AI Use in Software Testing

AI use in software testing

AI also holds great potential for quality engineering in software development, says Viktoria Praschl from Tricentis.

In order to remain competitive, quality engineering is indispensable for companies. But while customer requirements are increasing, testing teams have to master shorter and shorter release cycles – often even several builds a day in the case of cloud applications. To keep up with this pace, quality assurance can no longer be left for last, but must be integrated into all phases of the DevOps process. What is needed is a shift-left in the V-model: by taking quality into account as early as the application planning stage, companies can identify and address problems at an early stage.

However, how can this be managed in the face of decreasing budgets and a shortage of skilled workers? Without test automation, it is no longer possible. Artificial intelligence is increasingly being used. 86 per cent of CIOs already consider AI an important criterion when selecting quality assurance solutions, according to the Capgemini World Quality Report. According to a survey of DevOps professionals by TechStrong and Tricentis, 90 per cent of respondents see considerable potential in the use of AI. They expect the greatest benefits in the area of testing. Six examples of how AI is already supporting quality assurance in practice.

1. Automated UI Testing

UI tests are used to ensure that a user interface works as desired and provides a good user experience. They are usually laborious and cost a lot of time because they are difficult to automate. AI overcomes this hurdle. By simulating human user behaviour, it can perform UI tests independently from the user’s perspective.

2. Test cases from mock-up designs

A shift-left approach is particularly difficult in UI testing. This is because testers can usually only start test automation once the UI is fully developed. This slows down the release. AI, on the other hand, can already create test cases from the mock-up design of an application. This makes it possible to design UI test cases before the user interface even exists. The same tests can later be applied to the fully developed application.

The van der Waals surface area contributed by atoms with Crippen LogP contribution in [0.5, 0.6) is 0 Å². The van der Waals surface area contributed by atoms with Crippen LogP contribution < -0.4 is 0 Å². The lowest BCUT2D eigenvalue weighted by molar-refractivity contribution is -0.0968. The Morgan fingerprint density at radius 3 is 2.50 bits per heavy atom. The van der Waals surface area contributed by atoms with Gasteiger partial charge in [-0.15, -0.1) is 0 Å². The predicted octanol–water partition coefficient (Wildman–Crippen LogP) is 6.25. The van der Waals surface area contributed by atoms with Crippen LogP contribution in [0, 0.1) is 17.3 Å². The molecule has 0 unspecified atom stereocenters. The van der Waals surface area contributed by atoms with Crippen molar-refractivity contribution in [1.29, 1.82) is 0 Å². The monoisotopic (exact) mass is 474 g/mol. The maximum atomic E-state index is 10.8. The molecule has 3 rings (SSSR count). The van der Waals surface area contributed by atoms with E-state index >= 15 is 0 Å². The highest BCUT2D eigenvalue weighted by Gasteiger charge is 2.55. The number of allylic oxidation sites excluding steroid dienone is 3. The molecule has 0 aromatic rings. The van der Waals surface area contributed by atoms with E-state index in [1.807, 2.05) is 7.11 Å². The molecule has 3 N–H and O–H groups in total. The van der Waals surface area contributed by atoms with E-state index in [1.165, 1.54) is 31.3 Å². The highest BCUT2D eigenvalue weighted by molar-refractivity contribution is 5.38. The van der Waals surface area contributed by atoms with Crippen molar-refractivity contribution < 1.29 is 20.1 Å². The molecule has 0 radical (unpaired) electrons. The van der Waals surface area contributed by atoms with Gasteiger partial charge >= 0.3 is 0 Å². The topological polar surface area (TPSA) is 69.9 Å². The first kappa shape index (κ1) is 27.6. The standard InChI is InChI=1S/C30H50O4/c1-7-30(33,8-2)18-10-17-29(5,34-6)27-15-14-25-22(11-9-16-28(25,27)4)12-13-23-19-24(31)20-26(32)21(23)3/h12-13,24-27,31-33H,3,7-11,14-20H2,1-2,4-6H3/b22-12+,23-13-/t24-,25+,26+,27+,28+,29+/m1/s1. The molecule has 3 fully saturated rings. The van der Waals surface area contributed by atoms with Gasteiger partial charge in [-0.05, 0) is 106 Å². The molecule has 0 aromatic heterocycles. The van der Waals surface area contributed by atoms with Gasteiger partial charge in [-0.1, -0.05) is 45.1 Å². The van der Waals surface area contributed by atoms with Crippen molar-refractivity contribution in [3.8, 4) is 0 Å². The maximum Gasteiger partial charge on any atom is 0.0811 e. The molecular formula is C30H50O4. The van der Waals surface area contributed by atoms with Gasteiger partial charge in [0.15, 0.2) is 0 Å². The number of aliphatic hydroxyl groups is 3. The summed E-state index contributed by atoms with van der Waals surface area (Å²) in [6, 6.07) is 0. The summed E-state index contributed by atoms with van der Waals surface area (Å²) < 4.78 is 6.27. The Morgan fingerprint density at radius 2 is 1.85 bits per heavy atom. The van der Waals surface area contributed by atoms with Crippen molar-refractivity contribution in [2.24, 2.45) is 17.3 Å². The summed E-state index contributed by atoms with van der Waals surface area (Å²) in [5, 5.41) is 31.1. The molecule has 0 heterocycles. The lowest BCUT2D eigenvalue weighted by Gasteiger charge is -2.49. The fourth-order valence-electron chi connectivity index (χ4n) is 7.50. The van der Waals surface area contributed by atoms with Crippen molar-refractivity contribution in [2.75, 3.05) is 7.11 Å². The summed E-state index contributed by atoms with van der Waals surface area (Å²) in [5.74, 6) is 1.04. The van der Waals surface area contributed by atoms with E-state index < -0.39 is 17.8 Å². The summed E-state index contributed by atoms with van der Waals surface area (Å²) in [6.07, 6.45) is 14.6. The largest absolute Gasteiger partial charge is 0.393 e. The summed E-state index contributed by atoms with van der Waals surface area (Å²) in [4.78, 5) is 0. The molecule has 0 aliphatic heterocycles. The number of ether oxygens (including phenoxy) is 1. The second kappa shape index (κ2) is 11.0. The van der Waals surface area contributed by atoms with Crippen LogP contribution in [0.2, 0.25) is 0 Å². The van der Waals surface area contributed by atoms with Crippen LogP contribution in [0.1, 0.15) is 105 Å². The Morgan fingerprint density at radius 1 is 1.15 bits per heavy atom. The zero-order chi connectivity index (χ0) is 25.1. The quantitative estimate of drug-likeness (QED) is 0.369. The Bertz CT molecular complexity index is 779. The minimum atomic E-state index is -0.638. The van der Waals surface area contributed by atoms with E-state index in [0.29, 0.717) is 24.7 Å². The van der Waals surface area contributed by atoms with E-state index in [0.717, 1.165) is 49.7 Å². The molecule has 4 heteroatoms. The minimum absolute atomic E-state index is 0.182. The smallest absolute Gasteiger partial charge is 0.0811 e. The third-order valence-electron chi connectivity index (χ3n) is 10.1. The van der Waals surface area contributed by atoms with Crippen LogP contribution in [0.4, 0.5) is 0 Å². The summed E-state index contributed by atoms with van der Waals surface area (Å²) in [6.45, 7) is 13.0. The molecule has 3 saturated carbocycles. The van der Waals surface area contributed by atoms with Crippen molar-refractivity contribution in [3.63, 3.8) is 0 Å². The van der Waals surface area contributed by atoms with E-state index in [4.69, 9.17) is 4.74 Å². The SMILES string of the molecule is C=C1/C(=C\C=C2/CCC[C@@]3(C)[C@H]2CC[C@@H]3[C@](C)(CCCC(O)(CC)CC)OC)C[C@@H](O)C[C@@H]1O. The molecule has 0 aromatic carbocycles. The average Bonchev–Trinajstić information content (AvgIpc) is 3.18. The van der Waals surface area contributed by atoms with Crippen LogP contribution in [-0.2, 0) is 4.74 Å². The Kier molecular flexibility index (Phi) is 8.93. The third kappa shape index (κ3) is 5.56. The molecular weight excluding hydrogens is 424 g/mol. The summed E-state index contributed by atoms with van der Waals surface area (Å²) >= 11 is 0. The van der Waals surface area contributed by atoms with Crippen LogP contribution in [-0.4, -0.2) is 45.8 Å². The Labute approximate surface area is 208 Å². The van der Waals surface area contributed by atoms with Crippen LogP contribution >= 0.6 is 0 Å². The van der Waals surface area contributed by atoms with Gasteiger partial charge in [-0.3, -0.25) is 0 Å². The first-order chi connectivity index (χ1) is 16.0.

3. Automated Visual Testing

Visual testing is used to ensure that a user interface works on different devices. By comparing a baseline screenshot with a future screenshot, problems can be uncovered that are not detected by functional testing at the DOM (Document Object Model) level. An AI can automate visual testing. The prerequisite is that it is taught which visual cues to look out for.

4. More stable, platform-independent tests

Even a small change to an application can lead to object identification no longer working and tests breaking down. Quality assurers must therefore continuously check and adapt their automation scripts. This is time-consuming and drives up maintenance costs. An AI, on the other hand, can automate UI tests without technical identifiers. It recognises objects with the help of neural networks on the visual level of the user interface. This eliminates problems caused by broken references between objects and identifiers. The visual AI also makes the test cases independent of the underlying technology. This allows tests to be used across platforms, whether an application is running on a Windows, Android, Apple or Cloud system.

5. Intelligent debugging and self-healing

Testers spend a lot of their time debugging. When a test breaks, they have to painstakingly determine why it is not working. AI, on the other hand, can analyse the data from failed tests in an automated way and identify common failure patterns. It can even repair common problems – such as incorrect references – automatically.

6. Prioritise risks and generate test cases

In order to make testing as efficient as possible, it is important to test the areas that pose the greatest risk in a targeted manner. In practice, this transparency is often lacking. Many companies therefore test according to the scattergun principle and accumulate a bloated test suite that becomes slower and slower. But in doing so, they only cover 20 to 40 per cent of their business risks. An AI can perform an automated impact analysis to identify the biggest risks. In this way, it helps quality assurers prioritise the most important tests and test the right thing. AI can also design automated test cases and achieve optimal test coverage.

Conclusion: AI creates competitive advantages

To implement a holistic quality engineering strategy, companies need the best possible technical support. AI helps to integrate test automation into DevOps processes at an early stage. The best way to introduce the new technology is with a low-code/no-code platform. Viktoria Praschl, VP Sales Central Europe at Tricentis, summarises: “The use of AI becomes a competitive advantage for quality assurance companies. It allows them to detect more errors and problems significantly earlier, speeding up the entire process from development to deployment. By relieving human staff and reducing complexity, intelligent algorithms free up more time for testing teams to focus on strategic tasks.

Viktoria Praschl

Viktoria Praschl

is VP Sales Central Europe at Tricentis.